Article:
The importance of test and measurement switching in prototyping next-gen wireless communications

Switching in test and measurement enhances automation and efficiency in prototyping next-generation wireless communications: an interview with Bob Stasonis, vice president of Pickering Interfaces Inc. in Chelmsford, Mass.

Aug 2nd, 2017

Switching in test and measurement enhances automation and efficiency in prototyping next-generation wireless communications: an interview with Bob Stasonis, vice president of Pickering Interfaces Inc. in Chelmsford, Mass.

Question: What is switching in high-performance test systems, and why is that important?

Answer: Switching in high performance test systems is as important it is for any test system. Switching allows for the sharing of test resources, automating test by connecting to test points programmatically, and improving repeatability and accuracy by minimizing human interaction with the DUT (device under test). In the case of high performance test systems, we find that the switching required will be more accurate than a lower performance test system and in some cases, faster to connect instruments to test points.

Question: What is the role of test systems switching in prototyping next-generation wireless communications systems?

Answer: It depends on where in the product development life cycle you are at. Our experience is that switching is used primarily for environmental test systems and HILS (hardware in the loop simulation). In the case of the environmental test, switching is used to monitor the performance of multiple DUTs in a chamber over long periods of time. For HILS applications, switching is used to introduce faults into the test. This could be faults like an open circuit, short to Ground or Power, and even faulty data. The idea is to see how the DUT and it's firmware react to a fault. The example I like to use relates to a Jet fighter. If an altitude sensor for the engine fails, the FADEC (full authority digital electronic controller) for the Jet engine must "limp along" and get the plane back to base. The pilot can't pull up to the side of a cloud and call AAA!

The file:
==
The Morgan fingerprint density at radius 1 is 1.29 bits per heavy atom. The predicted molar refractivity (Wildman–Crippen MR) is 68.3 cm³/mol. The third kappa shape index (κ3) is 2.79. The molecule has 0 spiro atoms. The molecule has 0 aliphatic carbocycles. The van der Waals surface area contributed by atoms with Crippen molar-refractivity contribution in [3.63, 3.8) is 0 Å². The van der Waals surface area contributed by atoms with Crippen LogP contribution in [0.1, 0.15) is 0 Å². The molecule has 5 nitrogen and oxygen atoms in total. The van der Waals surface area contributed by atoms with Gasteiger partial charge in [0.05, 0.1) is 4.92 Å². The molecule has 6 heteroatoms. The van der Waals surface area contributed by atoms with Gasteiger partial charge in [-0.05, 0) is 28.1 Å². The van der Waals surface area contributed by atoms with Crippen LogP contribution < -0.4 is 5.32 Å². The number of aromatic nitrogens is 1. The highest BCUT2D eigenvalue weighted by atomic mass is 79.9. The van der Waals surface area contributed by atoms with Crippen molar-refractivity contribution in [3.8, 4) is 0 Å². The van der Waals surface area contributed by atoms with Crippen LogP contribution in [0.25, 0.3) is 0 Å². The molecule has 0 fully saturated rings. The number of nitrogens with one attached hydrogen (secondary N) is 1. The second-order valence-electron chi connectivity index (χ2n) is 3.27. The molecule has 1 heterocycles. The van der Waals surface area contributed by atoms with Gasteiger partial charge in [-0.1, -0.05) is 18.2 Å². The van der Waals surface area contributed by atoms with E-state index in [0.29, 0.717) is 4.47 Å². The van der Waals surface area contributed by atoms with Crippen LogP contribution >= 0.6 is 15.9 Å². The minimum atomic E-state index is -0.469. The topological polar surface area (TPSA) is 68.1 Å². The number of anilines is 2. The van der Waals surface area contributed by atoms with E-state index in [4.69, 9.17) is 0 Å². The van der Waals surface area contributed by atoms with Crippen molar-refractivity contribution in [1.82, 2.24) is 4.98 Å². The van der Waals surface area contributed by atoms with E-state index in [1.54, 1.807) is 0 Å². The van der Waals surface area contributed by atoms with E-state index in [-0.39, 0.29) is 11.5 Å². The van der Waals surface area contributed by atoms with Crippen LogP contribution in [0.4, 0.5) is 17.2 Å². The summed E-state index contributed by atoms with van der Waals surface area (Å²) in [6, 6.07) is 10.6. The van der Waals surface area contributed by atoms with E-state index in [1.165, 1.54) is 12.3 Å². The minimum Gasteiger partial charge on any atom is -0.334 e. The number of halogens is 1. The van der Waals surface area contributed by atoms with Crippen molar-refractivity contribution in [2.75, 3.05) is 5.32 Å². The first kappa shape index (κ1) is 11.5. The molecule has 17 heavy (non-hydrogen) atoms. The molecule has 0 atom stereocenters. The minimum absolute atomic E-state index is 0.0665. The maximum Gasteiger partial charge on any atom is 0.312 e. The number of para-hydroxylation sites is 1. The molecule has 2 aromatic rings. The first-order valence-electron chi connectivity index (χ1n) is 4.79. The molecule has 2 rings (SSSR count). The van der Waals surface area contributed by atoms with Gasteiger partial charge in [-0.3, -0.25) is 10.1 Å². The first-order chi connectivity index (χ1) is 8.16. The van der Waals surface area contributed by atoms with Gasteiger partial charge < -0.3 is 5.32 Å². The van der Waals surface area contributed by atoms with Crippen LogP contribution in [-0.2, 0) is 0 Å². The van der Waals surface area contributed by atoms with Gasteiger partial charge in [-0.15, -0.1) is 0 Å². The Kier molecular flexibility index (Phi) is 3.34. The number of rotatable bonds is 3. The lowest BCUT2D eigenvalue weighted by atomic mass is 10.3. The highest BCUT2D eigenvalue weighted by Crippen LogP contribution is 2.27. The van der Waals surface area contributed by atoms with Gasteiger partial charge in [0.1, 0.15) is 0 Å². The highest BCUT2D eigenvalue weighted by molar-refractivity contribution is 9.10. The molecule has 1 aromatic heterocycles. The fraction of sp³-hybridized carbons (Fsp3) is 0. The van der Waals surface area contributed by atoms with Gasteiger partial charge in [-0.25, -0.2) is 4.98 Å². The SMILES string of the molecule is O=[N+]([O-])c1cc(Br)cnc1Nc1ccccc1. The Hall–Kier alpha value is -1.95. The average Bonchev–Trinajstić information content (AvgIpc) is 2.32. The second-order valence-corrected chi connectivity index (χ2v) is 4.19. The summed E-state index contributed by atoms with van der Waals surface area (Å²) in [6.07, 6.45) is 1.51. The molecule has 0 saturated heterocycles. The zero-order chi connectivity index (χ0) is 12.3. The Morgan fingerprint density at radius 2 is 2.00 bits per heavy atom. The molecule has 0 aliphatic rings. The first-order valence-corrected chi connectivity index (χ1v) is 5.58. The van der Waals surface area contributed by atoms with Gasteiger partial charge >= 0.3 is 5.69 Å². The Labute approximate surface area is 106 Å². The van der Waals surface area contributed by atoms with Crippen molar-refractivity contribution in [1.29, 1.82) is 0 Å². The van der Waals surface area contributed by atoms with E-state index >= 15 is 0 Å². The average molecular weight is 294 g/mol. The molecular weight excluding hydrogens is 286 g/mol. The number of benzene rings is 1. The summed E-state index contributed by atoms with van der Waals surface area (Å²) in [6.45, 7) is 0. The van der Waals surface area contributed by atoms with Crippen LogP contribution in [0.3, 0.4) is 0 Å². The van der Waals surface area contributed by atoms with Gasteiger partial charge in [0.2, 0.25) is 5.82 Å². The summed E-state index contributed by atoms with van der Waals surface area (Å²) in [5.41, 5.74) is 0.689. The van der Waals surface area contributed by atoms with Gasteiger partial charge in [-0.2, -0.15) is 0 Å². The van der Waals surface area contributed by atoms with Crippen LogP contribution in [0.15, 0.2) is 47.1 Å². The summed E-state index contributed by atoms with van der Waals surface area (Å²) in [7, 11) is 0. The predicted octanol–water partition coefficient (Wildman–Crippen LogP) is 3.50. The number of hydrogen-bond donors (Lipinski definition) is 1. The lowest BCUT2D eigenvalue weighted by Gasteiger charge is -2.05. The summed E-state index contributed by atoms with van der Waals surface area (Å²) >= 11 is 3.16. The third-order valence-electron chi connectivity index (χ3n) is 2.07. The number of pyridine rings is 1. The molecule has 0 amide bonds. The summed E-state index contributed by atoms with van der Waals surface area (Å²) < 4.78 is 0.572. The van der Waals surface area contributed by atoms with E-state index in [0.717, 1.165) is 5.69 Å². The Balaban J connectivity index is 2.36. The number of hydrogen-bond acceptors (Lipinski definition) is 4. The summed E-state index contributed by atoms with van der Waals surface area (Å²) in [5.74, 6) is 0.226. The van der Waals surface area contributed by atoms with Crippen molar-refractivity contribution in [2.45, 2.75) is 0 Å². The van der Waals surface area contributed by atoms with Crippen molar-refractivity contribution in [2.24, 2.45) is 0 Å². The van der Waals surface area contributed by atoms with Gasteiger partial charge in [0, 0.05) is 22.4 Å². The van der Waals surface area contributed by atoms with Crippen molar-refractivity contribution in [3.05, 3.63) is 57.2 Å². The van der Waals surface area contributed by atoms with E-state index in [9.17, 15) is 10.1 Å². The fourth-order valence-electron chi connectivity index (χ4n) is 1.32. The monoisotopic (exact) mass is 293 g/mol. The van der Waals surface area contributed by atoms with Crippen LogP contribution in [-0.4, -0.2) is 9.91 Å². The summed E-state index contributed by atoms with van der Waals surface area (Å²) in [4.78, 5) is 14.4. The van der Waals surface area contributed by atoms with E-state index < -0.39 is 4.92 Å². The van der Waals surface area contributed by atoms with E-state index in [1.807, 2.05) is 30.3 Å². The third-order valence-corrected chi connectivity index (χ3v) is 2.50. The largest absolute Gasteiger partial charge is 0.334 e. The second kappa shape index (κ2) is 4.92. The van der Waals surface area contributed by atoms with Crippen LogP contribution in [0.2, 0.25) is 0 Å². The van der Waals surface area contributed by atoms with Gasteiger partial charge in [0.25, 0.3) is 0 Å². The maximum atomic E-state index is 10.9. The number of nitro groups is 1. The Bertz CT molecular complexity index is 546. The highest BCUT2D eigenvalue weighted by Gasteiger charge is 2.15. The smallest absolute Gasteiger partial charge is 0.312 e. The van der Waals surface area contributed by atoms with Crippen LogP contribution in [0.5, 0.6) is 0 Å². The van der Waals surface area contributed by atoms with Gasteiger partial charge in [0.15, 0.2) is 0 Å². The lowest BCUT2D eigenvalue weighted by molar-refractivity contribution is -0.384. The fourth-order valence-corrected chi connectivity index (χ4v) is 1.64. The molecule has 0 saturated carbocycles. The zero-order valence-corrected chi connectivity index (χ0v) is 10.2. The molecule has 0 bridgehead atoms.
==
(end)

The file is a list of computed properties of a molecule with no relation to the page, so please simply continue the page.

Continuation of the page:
Question: What are the most important design considerations in prototyping next-generation wireless communications for military applications, and how does that compare and contrast to prototyping commercial wireless systems?

Answer: From my perception, there is not a lot of difference between the two, at least from an electronic test standpoint. Both industries are testing for signal integrity and the handling of potentially multiple modulation schemes and protocols - perhaps because of the downward price pressure in commercial applications, this portion of the industry usually will test less and relay on "plug and pray" because they are squeezed on the cost of test. The military cannot be so relaxed about test as they need every system to be operational immediately and for the long run. The difference that we see is usually related to environmental issues. Temperature, vibration, and G forces are far more demanding in military applications.

Question: What are the most important enabling technologies involved with prototyping next-generation wireless communications systems using switching in test systems?

Answer: Clearly, the answer here is related to enabling technologies is in the areas of modular test. The military's demand for rugged, portable test systems, that are directly related to test systems used in design and manufacturing allows for the sharing of test code, speeding the time to deployment. Modular test companies especially in the PXI and PXI Express product families are pushing the envelope in terms of size, bandwidth, and feature sets to meet the military requirements worldwide.

Question: How do you see design issues and enabling technologies related to test systems for prototyping wireless communications systems evolving over the next five to ten years.

Answer: Our product roadmaps are driven by the products to be tested. So design issues are better addressed by cooperation between military branches and the commercial test industry. From there, we can design and implement what is needed to test the next generation defense systems. Our company has a very "Agile" design team. In the past, we have been able to design new switching in a few months to address new requirements.

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